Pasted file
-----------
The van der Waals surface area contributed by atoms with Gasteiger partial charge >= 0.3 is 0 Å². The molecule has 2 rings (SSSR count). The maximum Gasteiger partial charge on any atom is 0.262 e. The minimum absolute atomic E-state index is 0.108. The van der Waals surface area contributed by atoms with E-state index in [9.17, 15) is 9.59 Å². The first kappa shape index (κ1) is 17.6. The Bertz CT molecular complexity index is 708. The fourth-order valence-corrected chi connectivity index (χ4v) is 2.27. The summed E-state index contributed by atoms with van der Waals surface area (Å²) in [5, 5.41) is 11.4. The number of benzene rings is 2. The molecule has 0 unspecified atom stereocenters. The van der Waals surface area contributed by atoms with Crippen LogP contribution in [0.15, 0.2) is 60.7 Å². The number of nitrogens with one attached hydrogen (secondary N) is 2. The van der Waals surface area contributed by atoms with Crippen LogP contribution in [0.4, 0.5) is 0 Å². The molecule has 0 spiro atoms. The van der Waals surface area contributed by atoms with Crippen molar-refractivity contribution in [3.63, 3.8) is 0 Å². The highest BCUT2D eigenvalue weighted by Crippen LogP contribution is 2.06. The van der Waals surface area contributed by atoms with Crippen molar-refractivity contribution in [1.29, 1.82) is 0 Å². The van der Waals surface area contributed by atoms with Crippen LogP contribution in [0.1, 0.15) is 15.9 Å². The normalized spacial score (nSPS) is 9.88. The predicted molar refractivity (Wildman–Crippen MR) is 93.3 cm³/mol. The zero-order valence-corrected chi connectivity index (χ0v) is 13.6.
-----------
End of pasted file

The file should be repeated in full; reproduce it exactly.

The van der Waals surface area contributed by atoms with Gasteiger partial charge >= 0.3 is 0 Å². The molecule has 2 rings (SSSR count). The maximum Gasteiger partial charge on any atom is 0.262 e. The minimum absolute atomic E-state index is 0.108. The van der Waals surface area contributed by atoms with E-state index in [9.17, 15) is 9.59 Å². The first kappa shape index (κ1) is 17.6. The Bertz CT molecular complexity index is 708. The fourth-order valence-corrected chi connectivity index (χ4v) is 2.27. The summed E-state index contributed by atoms with van der Waals surface area (Å²) in [5, 5.41) is 11.4. The number of benzene rings is 2. The molecule has 0 unspecified atom stereocenters. The van der Waals surface area contributed by atoms with Crippen LogP contribution in [0.15, 0.2) is 60.7 Å². The number of nitrogens with one attached hydrogen (secondary N) is 2. The van der Waals surface area contributed by atoms with Crippen LogP contribution in [0.4, 0.5) is 0 Å². The molecule has 0 spiro atoms. The van der Waals surface area contributed by atoms with Crippen molar-refractivity contribution in [3.63, 3.8) is 0 Å². The highest BCUT2D eigenvalue weighted by Crippen LogP contribution is 2.06. The van der Waals surface area contributed by atoms with Crippen molar-refractivity contribution in [1.29, 1.82) is 0 Å². The van der Waals surface area contributed by atoms with Crippen LogP contribution in [0.1, 0.15) is 15.9 Å². The normalized spacial score (nSPS) is 9.88. The predicted molar refractivity (Wildman–Crippen MR) is 93.3 cm³/mol. The zero-order valence-corrected chi connectivity index (χ0v) is 13.6.